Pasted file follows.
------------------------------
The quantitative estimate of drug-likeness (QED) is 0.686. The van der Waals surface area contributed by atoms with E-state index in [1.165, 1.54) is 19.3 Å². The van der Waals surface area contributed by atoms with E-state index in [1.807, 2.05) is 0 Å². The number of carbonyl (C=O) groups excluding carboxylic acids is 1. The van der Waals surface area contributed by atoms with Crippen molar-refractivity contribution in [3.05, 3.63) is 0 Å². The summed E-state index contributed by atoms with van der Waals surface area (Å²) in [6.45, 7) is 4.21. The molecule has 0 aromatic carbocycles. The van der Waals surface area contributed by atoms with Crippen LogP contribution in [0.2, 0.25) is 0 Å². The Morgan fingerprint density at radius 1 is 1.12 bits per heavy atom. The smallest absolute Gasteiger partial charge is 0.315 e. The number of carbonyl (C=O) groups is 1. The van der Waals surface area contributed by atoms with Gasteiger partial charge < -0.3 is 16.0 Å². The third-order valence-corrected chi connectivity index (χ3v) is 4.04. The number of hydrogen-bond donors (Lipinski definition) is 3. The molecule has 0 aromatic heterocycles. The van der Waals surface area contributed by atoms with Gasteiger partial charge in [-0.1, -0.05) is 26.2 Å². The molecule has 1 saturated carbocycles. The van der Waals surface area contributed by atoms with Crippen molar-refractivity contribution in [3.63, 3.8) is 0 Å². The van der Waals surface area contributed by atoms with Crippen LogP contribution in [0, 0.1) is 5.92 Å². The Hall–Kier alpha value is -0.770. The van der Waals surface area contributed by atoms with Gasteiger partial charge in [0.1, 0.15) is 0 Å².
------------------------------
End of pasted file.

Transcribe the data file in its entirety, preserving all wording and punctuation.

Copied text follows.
The quantitative estimate of drug-likeness (QED) is 0.686. The van der Waals surface area contributed by atoms with E-state index in [1.165, 1.54) is 19.3 Å². The van der Waals surface area contributed by atoms with E-state index in [1.807, 2.05) is 0 Å². The number of carbonyl (C=O) groups excluding carboxylic acids is 1. The van der Waals surface area contributed by atoms with Crippen molar-refractivity contribution in [3.05, 3.63) is 0 Å². The summed E-state index contributed by atoms with van der Waals surface area (Å²) in [6.45, 7) is 4.21. The molecule has 0 aromatic carbocycles. The van der Waals surface area contributed by atoms with Crippen LogP contribution in [0.2, 0.25) is 0 Å². The Morgan fingerprint density at radius 1 is 1.12 bits per heavy atom. The smallest absolute Gasteiger partial charge is 0.315 e. The number of carbonyl (C=O) groups is 1. The van der Waals surface area contributed by atoms with Gasteiger partial charge < -0.3 is 16.0 Å². The third-order valence-corrected chi connectivity index (χ3v) is 4.04. The number of hydrogen-bond donors (Lipinski definition) is 3. The molecule has 0 aromatic heterocycles. The van der Waals surface area contributed by atoms with Gasteiger partial charge in [-0.1, -0.05) is 26.2 Å². The molecule has 1 saturated carbocycles. The van der Waals surface area contributed by atoms with Crippen molar-refractivity contribution in [3.63, 3.8) is 0 Å². The van der Waals surface area contributed by atoms with Crippen LogP contribution in [0, 0.1) is 5.92 Å². The Hall–Kier alpha value is -0.770. The van der Waals surface area contributed by atoms with Gasteiger partial charge in [0.1, 0.15) is 0 Å².